How Do State Cannabis Regulations Incorporate Sustainability?
In the early days of recreational marijuana legalization, environmental protection was not high on the list of priorities for state regulators. Today, although more than half the states in the U.S have a recreational and/or medical marijuana industry, most state regulatory authorities are focused on public safety and reducing (if not eliminating) the impact and scale of illicit drug sales. However, the cannabis industry has seen air, water, pesticide, and waste regulations that vary across the states, making it particularly difficult and financially challenging for licensed cannabis operators to function from a sustainability standpoint.
Furthermore, in most states, cannabis regulatory agencies are separate from state environmental departments, which can lead to operators being unaware of and overlooking environmental rules until after licenses have been obtained. For example, Registered Marijuana Dispensary (RMD) applicants in Massachusetts may not be aware that receiving a RMD registration does not guarantee that their operation is in compliance with the environmental regulations enforced by the Massachusetts Department of Environmental Protection (MassDEP).
Fortunately, as cannabis legalization expands across the states, more state agencies have come to recognize the cannabis industry's substantial environmental effects. In order to start mitigating and reducing the massive amounts of electricity, water, and pesticides used by an industry that simultaneously produces tons of organic and packaging waste, regulatory agencies are now addressing the issue of sustainability in the cannabis industry.
Increased legalization and a growing market size has allowed for more investment in technologies and developments that provide more energy-efficient operations. This results in lower greenhouse gas emissions derived from energy generation. The use of full-spectrum LED lights by cannabis growers has been one of the most significant energy-saving developments in recent years.
Both Massachusetts and Illinois have passed laws requiring cannabis facilities to have an average lighting load of 36 watts per square foot over the canopy, with the Massachusetts code referencing the Design Lights Consortium's (DLC) Qualified Products List for horticultural lighting fixtures. Massachusetts cannabis cultivators must also provide their Cannabis PowerScore details in their license applications, according to the Massachusetts Cannabis Control Commission.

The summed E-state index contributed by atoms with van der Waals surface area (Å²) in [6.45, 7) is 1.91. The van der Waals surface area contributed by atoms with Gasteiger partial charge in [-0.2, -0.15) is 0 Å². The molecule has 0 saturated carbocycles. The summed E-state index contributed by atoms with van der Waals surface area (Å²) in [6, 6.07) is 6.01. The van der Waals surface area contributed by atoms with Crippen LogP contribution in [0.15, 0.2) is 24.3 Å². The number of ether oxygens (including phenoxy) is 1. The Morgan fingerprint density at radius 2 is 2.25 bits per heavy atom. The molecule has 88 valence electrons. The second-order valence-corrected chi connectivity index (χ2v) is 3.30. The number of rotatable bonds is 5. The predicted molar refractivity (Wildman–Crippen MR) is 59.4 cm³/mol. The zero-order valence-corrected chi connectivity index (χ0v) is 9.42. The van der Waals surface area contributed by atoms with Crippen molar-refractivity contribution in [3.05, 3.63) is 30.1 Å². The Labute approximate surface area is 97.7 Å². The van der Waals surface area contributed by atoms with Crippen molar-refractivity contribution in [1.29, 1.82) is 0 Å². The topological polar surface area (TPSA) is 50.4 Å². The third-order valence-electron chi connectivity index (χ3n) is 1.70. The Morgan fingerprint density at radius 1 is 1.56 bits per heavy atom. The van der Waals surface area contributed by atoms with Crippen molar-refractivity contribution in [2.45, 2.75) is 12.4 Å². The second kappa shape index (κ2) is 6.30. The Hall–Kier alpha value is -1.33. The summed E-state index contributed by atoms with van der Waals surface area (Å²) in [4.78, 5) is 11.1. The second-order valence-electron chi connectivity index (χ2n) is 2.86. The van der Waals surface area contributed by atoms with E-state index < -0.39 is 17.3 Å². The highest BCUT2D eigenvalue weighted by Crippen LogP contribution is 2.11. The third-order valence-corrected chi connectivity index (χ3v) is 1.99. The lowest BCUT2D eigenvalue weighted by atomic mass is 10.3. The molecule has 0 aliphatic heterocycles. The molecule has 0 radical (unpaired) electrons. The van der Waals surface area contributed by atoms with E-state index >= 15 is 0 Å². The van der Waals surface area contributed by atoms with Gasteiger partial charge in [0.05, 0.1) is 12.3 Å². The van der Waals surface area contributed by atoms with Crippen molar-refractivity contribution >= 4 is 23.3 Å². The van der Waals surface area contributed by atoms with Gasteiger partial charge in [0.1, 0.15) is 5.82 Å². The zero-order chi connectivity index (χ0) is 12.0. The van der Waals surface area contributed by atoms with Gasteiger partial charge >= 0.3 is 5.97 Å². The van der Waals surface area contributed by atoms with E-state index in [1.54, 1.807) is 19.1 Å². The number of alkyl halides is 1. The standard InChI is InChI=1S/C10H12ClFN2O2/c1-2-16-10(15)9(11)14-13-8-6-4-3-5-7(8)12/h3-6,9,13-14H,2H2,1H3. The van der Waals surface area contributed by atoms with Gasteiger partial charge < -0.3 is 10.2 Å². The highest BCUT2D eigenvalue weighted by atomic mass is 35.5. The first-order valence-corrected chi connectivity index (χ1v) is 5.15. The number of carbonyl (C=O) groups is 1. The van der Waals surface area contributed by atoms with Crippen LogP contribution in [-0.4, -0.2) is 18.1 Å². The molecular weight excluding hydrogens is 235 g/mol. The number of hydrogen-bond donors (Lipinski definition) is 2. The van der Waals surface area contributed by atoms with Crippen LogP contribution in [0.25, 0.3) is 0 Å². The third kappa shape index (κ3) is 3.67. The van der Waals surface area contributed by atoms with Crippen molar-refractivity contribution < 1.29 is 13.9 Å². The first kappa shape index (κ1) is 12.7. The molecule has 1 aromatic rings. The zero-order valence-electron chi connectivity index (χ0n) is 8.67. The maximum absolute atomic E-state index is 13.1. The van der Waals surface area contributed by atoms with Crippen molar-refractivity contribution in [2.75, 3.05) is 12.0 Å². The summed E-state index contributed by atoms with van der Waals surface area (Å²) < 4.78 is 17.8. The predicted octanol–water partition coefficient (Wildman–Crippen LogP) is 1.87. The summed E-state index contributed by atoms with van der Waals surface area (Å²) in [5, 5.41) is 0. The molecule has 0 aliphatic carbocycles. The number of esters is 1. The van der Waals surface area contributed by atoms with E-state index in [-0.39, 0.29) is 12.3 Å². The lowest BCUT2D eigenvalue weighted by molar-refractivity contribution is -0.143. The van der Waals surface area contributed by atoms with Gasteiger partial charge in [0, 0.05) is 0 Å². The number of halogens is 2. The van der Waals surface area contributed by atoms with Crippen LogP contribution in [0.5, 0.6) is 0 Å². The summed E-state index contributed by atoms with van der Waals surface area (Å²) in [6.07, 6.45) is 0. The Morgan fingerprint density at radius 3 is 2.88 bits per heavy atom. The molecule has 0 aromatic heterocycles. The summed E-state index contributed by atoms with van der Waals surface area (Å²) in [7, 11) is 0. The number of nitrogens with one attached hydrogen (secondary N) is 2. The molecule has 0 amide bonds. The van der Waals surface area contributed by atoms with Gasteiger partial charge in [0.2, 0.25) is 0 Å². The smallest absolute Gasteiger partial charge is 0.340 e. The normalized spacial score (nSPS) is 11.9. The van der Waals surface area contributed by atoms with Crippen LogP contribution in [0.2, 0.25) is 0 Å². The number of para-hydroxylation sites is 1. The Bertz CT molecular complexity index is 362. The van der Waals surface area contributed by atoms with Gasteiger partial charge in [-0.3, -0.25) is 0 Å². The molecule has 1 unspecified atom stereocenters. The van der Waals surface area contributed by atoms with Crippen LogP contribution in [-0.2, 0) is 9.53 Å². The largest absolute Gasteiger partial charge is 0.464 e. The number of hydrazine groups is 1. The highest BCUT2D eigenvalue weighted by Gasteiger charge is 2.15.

A single cannabis plant is expected to take six gallons of water every day for 150 days before cultivation. Although growing in a wetter outdoor environment will mitigate some of this water use, outdoor climates in some states ensure that this is not a feasible option for every cannabis company. Pesticides, heavy metals, excess and high contaminants, as well as other toxins, are carried downstream by runoff from both traditional crops and cannabis cultivation. Mandatory indoor agriculture puts more strain on urban water sources due to the discharge of waste fertilizer and commercial cleaners, putting more strain on existing wastewater treatment facilities.
Stricter regulations around water usage are increasing in markets across the country. For example, California regulators created the Cannabis Cultivation Policy, which lays out the rules for minimizing the impact of cannabis cultivation on wildlife and waterways.
Organic cannabis waste and single-use consumer packaging account for a significant portion of the waste produced by industrial-scale cannabis cultivation and processing. To increase sustainable disposal options for organic cannabis waste, The Colorado Marijuana Enforcement Division (MED) has recently introduced new sustainability policies that enable licensees to avoid the 50/50 cannabis waste disposal mandate (requiring that plant waste material be mixed with an equal amount of non-consumable product like cat litter to render them unusable). On-site composting, anaerobization, and other waste disposal solutions are among the emerging waste disposal options.
Changes to packaging requirements are another way cannabis companies hope to become more sustainable. While Colorado's new rules also allow dispensaries to recycle commercial cannabis packaging, the thickness and type of material that is needed to make child-resistant packaging still proves to be excessive and wasteful.
As more states consider medical marijuana or recreational legalization in 2021, the industry risks setting a dangerous trend for plastic use that, if not tackled, will escalate to dangerous levels. The possibility of federal cannabis legalization presents a great opportunity for eco-conscious operations to become the industry norm. Although regulations will likely become more streamlined in the future, it is unlikely that operators will ever be subjected to less regulation, particularly in terms of environmental sustainability. Investing in long-term sustainability policies and processes today can only help cannabis businesses succeed in the long run.